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Balancing Communication and Uninterrupted Work

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A recent study referenced in Business Week, this week, suggests that 28% of the U.S. worker’s day is made up of interruptions. This is a net loss of $650 billion in lost productivity. As a design company that has completed more than 300 projects in three years we are obviously not big fans of interruptions. We’d like to believe we are a well oiled machine but we’ve definitely made our share of mistakes in the pursuit of productivity.

We are, however, huge fans of time saving, outsourcing and productivity methods. Books like the 4-Hour Work Week, The World Is Flat and The 80/20 principle are essential reads for any manager or entrepreneur in the 21st century. There is a flip side to reducing your day-to-day involvement in the operations of the business. Service companies don’t have the luxury of retreating into extreme remoteness.

Communication cannot be outsourced

Unless you’re running a drop-ship website operation you probably have a few other people working alongside you. You’ll need to communicate with these people and I’m sorry to tell you that email and IM just doesn’t cut it. In this era of outsourced and remote business your team mates might not be on your continent so email and IM are essential but face-time and real telephone conversations are still the best way to build real relationships. It doesn’t really matter how much technology there is, people are social animals. You cannot outsource your client or team communication.

Designers face the added challenge of having to communicate a complex set of ideas from client to team and back again. Firms generating over a few hundred thousand in revenues will have the additional challenge of working with several vendors.

Face-time is an economic advantage

We have done analysis on our closure rates on prospects. Clients that we meet with face to face are three times more likely to sign contracts with us than those we only ‘meet’ via email or phone. There are obvious other factors like location preferences and travel expenses but the results hold true for even for local clients that we just don’t get an opportunity to meet.

Local service companies like design firms have a distinct advantage over remote or outsourced companies. This might not be true of service companies like call centers but if Dell’s awful experience with Indian outsourced call centers is any indication I could be wrong. Customers of Dell were so turned off by the company’s call centers the company was in serious trouble for a while.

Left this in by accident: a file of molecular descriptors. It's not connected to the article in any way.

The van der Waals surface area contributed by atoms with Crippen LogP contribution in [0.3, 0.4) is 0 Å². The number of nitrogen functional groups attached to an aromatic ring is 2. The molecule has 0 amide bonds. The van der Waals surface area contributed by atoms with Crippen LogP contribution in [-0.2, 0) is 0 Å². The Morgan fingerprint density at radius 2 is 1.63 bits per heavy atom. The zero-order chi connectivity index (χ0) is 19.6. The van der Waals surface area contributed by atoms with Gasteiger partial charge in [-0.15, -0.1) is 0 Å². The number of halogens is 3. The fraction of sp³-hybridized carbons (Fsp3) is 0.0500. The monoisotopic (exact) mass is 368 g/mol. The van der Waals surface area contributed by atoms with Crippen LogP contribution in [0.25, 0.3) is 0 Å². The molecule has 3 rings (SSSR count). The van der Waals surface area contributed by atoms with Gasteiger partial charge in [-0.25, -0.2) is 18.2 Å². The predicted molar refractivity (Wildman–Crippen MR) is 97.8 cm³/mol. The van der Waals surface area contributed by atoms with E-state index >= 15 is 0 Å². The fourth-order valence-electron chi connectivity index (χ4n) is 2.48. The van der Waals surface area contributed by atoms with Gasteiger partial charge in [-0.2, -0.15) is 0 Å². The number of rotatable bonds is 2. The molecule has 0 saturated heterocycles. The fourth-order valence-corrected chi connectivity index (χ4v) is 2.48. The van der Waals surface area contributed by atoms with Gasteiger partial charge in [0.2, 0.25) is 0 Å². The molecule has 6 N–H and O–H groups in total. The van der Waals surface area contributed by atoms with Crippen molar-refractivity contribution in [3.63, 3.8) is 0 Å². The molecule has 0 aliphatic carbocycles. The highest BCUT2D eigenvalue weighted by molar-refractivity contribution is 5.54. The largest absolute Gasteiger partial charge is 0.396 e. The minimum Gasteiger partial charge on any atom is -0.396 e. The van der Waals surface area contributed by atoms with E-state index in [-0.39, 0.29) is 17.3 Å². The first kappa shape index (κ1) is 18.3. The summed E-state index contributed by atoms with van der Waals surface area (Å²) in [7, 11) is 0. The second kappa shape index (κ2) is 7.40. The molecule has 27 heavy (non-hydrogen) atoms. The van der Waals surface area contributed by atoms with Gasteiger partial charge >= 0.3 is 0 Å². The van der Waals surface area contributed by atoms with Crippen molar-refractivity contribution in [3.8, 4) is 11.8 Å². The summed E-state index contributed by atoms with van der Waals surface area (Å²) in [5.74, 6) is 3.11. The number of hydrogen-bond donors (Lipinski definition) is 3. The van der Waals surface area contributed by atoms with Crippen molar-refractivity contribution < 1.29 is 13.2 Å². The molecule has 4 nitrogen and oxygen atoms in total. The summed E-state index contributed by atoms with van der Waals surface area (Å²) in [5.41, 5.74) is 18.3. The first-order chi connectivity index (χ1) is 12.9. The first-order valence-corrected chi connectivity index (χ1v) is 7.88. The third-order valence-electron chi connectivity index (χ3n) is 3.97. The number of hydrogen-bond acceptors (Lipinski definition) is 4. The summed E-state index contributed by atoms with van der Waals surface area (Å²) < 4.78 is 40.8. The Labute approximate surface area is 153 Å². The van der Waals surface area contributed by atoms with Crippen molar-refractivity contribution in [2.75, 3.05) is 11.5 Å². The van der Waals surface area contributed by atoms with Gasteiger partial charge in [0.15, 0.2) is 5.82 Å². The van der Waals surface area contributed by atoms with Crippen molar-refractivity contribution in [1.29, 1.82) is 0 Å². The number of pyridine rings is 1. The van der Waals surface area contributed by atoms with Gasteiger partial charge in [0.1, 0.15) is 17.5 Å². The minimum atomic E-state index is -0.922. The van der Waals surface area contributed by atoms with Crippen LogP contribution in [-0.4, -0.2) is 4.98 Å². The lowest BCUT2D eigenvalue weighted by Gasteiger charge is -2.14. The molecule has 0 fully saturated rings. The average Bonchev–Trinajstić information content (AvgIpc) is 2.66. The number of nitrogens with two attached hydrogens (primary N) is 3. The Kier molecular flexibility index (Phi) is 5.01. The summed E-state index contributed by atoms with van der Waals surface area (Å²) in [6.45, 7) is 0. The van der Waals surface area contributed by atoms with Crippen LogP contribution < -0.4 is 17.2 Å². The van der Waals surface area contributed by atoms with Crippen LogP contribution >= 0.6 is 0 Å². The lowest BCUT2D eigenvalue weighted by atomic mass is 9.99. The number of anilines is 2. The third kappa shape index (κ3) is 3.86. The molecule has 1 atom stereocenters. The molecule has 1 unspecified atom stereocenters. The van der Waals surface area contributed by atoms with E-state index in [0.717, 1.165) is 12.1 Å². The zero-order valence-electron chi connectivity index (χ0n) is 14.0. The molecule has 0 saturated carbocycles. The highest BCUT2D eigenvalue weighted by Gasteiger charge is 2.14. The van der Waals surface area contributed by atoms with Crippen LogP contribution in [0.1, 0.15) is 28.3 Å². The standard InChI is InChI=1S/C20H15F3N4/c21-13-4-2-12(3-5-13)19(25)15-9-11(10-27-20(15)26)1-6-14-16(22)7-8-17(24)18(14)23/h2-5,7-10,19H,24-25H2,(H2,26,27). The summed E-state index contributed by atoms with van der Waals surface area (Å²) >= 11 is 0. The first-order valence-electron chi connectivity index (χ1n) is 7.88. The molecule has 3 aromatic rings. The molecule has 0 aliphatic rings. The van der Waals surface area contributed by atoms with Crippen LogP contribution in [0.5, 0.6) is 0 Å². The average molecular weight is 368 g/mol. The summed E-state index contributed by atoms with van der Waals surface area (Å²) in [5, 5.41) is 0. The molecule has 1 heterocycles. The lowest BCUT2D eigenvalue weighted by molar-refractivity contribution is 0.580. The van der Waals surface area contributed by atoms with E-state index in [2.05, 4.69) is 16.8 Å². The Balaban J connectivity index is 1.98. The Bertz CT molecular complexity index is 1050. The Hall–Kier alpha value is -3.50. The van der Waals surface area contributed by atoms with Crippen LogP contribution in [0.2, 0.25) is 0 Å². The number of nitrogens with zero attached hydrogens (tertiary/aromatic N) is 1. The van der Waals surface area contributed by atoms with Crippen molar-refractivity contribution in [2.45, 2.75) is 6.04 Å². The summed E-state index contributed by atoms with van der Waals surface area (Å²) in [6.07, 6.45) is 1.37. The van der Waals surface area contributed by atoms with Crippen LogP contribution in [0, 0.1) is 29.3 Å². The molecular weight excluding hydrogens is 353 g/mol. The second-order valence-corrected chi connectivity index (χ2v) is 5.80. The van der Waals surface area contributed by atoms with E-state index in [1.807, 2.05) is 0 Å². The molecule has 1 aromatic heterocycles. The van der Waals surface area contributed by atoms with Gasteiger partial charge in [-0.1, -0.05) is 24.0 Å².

Good communication is more about content and less about context

I feel like most people confuse the desire to reduce interruptions with reducing communications. Meetings and interruptions are the enemy, not the desire to communicate. As my wife reminds me often, “remove content from context to get the real story”. Reducing meeting time is a great way to add more time to a businesses productivity time but don’t throw the baby out with the bath water.

For months we used to have a bi-weekly scrum meeting that was a very short catch-up session with our team members based in Massachusetts, New York, Ottawa, and Iowa. The time was non-negotiable and attendance was strongly suggested. The meetings were helpful but often team members couldn’t keep the stringent schedule. Real life just got in the way and as the team grew it became a longer more frustrating event. The result was the meetings fell off the schedule. Losing the meetings felt okay at first but then we started to notice little things going wrong. Team members would miss out on subtle changes in client  work which would snowball into bigger issues.

We’ve learnt our lesson that there needs to be a balance between reducing interruptions and good old fashioned talking. We still don’t have more than one big internal meeting a week but anything more or less than that might not be optimal. It’s a constant exercise to experiment with what level of meetings or interruptions we can tolerate without losing our edge.

Author Richard Banfield

As CEO, Richard leads Fresh Tilled Soil’s strategic vision. He’s a mentor at TechStars and BluePrintHealth, an advisor and lecturer at the Boston Startup School, and serves on the executive committees of TEDxBoston, the AdClub’s Edge Conference, and Boston Regional Entrepreneurship Week.

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